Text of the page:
The Hunt for HitlerŐs Warship

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Regnery Publishing, Apr 8, 2013 - History - 416 pages
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Winston Churchill called it "the Beast." It was said to be unsinkable. More than thirty military operations failed to destroy it. Eliminating the Tirpitz, Hitler's mightiest warship, a 52,000-ton behemoth, became an Allied obsession.

In The Hunt for Hitler's Warship, Patrick Bishop tells the epic story of the men who would not rest until the Tirpitz lay at the bottom of the sea. In November of 1944, with the threat to Russian supply lines increasing and Allied forces needing reinforcements in the Pacific, a raid as audacious as any Royal Air Force operation of the war was launched, under the command of one of Britain's greatest but least-known war heroes, Wing Commander Willie Tait.

Patrick Bishop draws on decades of experience as a foreign war correspondent to paint a vivid picture of this historic clash of the Royal Air Force's Davids versus Hitler's Goliath of naval engineering. Readers will not be able to put down this account of one of World War II's most dramatic showdowns.
  

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Review: The Hunt for Hitler's Warship

User Review  - Ed - Goodreads

A very readable account of the amazing ingenuity and courage (over the top, in some cases) of the British airmen and sailors who were determined to destroy the Tirpitz. Read full review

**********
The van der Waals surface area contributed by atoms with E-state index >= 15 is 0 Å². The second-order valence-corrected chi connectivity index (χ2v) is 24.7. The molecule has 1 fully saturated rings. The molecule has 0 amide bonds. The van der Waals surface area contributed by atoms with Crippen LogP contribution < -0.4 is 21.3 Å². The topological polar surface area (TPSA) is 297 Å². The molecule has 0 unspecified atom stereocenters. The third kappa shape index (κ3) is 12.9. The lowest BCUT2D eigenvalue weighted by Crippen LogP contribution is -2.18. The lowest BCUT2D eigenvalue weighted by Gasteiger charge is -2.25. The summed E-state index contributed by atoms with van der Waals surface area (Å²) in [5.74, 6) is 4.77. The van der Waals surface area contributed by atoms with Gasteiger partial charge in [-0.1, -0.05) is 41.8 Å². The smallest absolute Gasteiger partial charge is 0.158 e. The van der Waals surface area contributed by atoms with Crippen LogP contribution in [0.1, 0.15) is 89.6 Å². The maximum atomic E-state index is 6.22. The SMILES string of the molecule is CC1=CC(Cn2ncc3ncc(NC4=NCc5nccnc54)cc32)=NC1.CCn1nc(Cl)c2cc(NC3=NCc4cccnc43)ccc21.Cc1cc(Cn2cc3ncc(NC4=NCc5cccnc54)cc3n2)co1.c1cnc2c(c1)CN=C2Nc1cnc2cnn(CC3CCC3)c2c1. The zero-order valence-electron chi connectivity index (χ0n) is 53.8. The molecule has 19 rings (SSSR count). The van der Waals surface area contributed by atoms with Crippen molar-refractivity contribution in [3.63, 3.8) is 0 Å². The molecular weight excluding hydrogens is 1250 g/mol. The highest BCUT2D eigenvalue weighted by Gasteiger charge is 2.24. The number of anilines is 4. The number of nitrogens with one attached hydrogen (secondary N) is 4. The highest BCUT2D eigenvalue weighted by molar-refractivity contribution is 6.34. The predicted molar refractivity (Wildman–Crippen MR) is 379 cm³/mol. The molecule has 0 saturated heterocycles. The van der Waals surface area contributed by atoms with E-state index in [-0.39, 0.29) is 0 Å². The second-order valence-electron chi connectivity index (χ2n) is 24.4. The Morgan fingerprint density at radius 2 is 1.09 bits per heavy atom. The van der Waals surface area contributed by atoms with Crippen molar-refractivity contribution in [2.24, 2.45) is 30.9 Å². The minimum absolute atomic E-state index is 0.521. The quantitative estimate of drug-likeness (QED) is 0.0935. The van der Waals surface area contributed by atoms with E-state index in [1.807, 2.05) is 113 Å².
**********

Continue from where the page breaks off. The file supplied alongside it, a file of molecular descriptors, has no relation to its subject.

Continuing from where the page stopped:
Contents

Chapter 1 The Belly of the Beast
1
Chapter 2 Wilhelmshaven Saturday April 1 1939
9
Chapter 3 Swordfish
19
Chapter 4 Trondheim
43
Chapter 5 A Wonderful Chance
67
Chapter 6 A Somewhat Desperate Venture
89
Chapter 7 Smoke and Fog
107
Chapter 8 Provoking Nemesis
125
Chapter 13 Madmen
227
Chapter 14 The Great Adventure
255
Chapter 15 A Bloody Great Bang
269
Chapter 16 North Cape
291
Chapter 17 Tungsten
311
Chapter 18 The Third Man
335
Chapter 19 My God Mac Theyve Had It Today
361
Epilogue
391

Chapter 9 A HeartShaking Decision
147
Chapter 10 A HaPorth of Tar
163
Chapter 11 The Iron Castle
191
Chapter 12 Enter the Lion
207
Acknowledgments
397
Notes
399
Index
413
Copyright

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About the author (2013)

Patrick Bishop has emerged in the last decade as one of Britain’s best-regarded military historians with his books Fighter Boys and Bomber Boys, which cast a new light on the men who flew in the Battle of Britain and the Strategic Air Campaign.

He has also led the field in contemporary accounts of the experiences of British troops fighting in southern Afghanistan. His 3 Para told the story of the initial break-in battle in Helmand in 2006 and won the British Army Military Book of the Year Award. He joined the Paras on their return to southern Afghanistan in 2008 and produced a sequel, Ground Truth.

His writing is underpinned by first-hand knowledge of warfare gained during a long career as a foreign correspondent. He has followed British soldiers on almost all their deployments of the last thirty years from the Falklands to Afghanistan.

He is also the author of two novels, A Good War and Follow Me Home, which has been described as ‘the first great novel of the Afghan war.’(Major Chris Hunter).

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